Have mercy on us and don't stereotype us so much Mr Franks. We are no more racist than any other people and considering our grave problems, sane and sound. The people do not represent Israeli mainstream. The Israeli Arab chosen does not represent Arab Israelis either. As the only democracy in the ME we deserve a better comment for our 60th birthday.
Shosh, Haifa Israel

Franks has done it again. Instead of congratulating us for being alive in a land of our own he pushes leftist and Palestinian propaganda. Shame on you the BBC for being so biased! None of the people picked really reflects and honours the majority of our people. As if we were a bunch of racist loonies! At least for our 60th birthday let us be without picking on us!
Abu Ali, Israel

These are only a few out of 12 (or more) tribes. However, why do you include Mohammed who denies being an Israeli in other than a legal sense? The ultra-orthodox also reject Israeli culture and identify exclusively as Jews living in the Land of Israel. Mila, the Russian can hardly be called an Israeli, even if she wants to be. She cannot assimilate into Israeli society and will always be an outsider except among her other Russian friends. We are now down to about 65% of the population and the percentage is shrinking. Eventually, by evolution or revolution a Jewish state based on Judaism will replace the current fragmented mess.
Israel Dalven, Emanuel, Israel

I am going to celebrate my Barmitzvah in May in Jerusalem. I feel at home in Israel; I am in my own native country, in my homeland, surrounded by my fellow citizens who will never regard me as a stranger among them but as a member of a wider "family". Being born of Jewish blood makes me very proud of my heritage and the contribution my people have made to the world.
Ben Israel, London

As Israelis celebrate the birth of their country, we the Palestinians mourn the passing of ours and with that the hopes and dreams of independence. As certain symbols and flags represent oppression to the Israelis, the 60th anniversary of Israel and watching them wave their flags of freedom simply reminds us that 60 years have passed and we are still an occupied nation. Let's hope that it is not another 60 years until we can enjoy the same freedom as the people of Israel do.
David, London

A good piece - well done. This is a strange and difficult country - no question. Too many factions, too many categories. 5 million Jews, 5 million different levels. And then the Russians, and the Arabs, and and... Anyone who dreams of finding a solution here is indeed a dreamer. But dreams brought about this place and they will find a solution. As to Mohammed - he may complain about Israel - but he knows he has more freedom and chances in Israel than anywhere else in the Arab world. This is why Palestinians from East Jerusalem want Israeli i.d cards. They don't want Palestinian ones.
Jason, Jerusalem, Israel

As a young British Jew currently undergoing the transition to Israeli, I am afraid to disagree with Mr. Franks. This country is torn into many factions - true, impossible to label and count them all, but one thing that can be said for a large number of them, is despite heated political discussions on every street corner, the majority of Israelis; Jews and Arabs; I think that deep down will set aside their differences over a glass of Arak (local liquor) and toast the state that binds them and fractures them simultaneously.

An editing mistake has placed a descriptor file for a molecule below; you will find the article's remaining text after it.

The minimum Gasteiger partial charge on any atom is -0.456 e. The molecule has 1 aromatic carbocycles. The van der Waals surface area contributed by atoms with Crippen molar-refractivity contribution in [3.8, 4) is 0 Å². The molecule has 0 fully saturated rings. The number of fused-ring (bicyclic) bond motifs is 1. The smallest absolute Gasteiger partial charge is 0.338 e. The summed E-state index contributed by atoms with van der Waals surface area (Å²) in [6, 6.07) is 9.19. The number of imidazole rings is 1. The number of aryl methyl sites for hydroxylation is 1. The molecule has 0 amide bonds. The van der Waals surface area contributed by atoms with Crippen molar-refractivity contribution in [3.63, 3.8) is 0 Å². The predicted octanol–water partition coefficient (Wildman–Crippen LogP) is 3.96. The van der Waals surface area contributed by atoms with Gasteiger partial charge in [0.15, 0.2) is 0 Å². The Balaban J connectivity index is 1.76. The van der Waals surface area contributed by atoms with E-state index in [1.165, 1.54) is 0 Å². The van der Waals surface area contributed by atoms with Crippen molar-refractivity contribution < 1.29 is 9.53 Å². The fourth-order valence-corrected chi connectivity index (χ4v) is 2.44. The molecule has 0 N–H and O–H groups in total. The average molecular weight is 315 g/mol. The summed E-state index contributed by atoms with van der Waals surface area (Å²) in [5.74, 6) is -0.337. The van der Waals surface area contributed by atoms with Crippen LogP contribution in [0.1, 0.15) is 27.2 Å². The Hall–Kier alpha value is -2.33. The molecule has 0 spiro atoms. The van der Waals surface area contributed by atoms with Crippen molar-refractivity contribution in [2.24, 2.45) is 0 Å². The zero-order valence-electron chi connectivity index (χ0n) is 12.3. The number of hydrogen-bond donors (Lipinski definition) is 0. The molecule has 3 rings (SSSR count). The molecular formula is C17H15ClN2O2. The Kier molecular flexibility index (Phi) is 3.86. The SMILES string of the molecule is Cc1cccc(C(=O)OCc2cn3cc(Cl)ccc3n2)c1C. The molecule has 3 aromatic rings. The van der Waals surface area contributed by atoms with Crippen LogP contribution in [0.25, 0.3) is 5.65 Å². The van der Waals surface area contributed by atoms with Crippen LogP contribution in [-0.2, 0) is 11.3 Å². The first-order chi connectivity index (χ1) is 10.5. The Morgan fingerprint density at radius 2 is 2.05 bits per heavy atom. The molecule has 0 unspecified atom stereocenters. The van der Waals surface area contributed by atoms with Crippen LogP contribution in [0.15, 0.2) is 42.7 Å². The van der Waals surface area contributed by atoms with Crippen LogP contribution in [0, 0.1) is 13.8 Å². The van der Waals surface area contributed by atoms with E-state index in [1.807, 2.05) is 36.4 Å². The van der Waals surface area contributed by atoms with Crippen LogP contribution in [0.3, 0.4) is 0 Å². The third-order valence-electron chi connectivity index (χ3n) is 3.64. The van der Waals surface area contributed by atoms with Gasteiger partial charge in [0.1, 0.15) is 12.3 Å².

Sam Gonshaw, Manchester, UK/Jerusalem, Israel

Given that every nation has its 'problems' i.e., violent crime, homeland security issues etc., I perfer Israel to anywhere else. What an exciting place! I also feel safer here than anywhere else. I start to get nervous when I LEAVE. (The world today learns from us how to protect themselves against terror). This tiny place is full of life and history. It is great being part of a historical process of revitalizing this ancient land. The issues that trouble our region (and now everyone else) will take care of themselves. I'll continue to enjoy the weather and play tennis outside ALL YEAR LONG.
Yehuda Ben Moshe, Kfar Saba, Israel

Despite all the difficulties - holocaust refugees, wars imposed on us, terrorism, threats of annihilation - Israel an unbelievable success - economically, militarily, culturally, academically, and the only real democracy in the region. We survived and thrived in the toughest possible conditions. That has to be something of a miracle
Ido, Tel Aviv, Israel

I'm 17 and proud to say I have never lived in a world without a Jewish state, one that my ancestors worked the land to build. And yet my pride in what has been built and the part of me that is driving me to go and spend the next year of my life in Israel hates what the state has come to stand for. No longer a light unto the nations, or a place of spiritual salvation (for nobody with a moral conscience, however religious could deny Israel's dubious moral stance). In September I go to Israel as part of what the Israeli government sees as a project to train its young leaders, and when I look at my group I see budding human rights activists, future politicians and teachers and I know that we have a responsibility to do our upmost to make sure that young Israelis and young Palestinians can one day benefit from the wonderful country that drew so many people there, so long ago.
Devora, London

It is the safety of distance in time which allows conflicted feelings. The interviews quoted represent a very selective cross-section - and I suspect not a very representative one. Most Jews recognise that the presence of Israel acts as a deterrent to the return of genocidal racism. About that there is no conflict of interest or belief.
David Morris, Montréal, Canada

Being a young American living in Jerusalem, I find that Israelis are coming together for this celebration more than I ever saw Americans come together on any 4th of July, or for that matter, after September 11th. Israelis love their country and marvel at the fact that despite all the people that have vowed to destroy it, they can celebrate its 60th birthday.
Devon, Jerusalem, Israel


Tim Franks 29 March
Views from Cairo